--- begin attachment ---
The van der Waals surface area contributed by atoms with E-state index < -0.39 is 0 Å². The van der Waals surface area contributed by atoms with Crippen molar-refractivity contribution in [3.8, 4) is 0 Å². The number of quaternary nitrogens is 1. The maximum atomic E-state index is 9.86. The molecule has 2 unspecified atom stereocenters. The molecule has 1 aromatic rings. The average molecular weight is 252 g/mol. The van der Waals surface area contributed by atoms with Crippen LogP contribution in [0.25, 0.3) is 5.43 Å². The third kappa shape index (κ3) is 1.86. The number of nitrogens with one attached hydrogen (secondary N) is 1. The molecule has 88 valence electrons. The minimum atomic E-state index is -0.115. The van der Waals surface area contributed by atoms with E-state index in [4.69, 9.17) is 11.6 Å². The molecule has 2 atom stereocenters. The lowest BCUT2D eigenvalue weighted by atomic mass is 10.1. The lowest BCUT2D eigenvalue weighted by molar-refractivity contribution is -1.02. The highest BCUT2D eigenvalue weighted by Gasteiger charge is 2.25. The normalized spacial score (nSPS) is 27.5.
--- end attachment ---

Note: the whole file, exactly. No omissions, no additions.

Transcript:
The van der Waals surface area contributed by atoms with E-state index < -0.39 is 0 Å². The van der Waals surface area contributed by atoms with Crippen molar-refractivity contribution in [3.8, 4) is 0 Å². The number of quaternary nitrogens is 1. The maximum atomic E-state index is 9.86. The molecule has 2 unspecified atom stereocenters. The molecule has 1 aromatic rings. The average molecular weight is 252 g/mol. The van der Waals surface area contributed by atoms with Crippen LogP contribution in [0.25, 0.3) is 5.43 Å². The third kappa shape index (κ3) is 1.86. The number of nitrogens with one attached hydrogen (secondary N) is 1. The molecule has 88 valence electrons. The minimum atomic E-state index is -0.115. The van der Waals surface area contributed by atoms with E-state index in [4.69, 9.17) is 11.6 Å². The molecule has 2 atom stereocenters. The lowest BCUT2D eigenvalue weighted by atomic mass is 10.1. The lowest BCUT2D eigenvalue weighted by molar-refractivity contribution is -1.02. The highest BCUT2D eigenvalue weighted by Gasteiger charge is 2.25. The normalized spacial score (nSPS) is 27.5.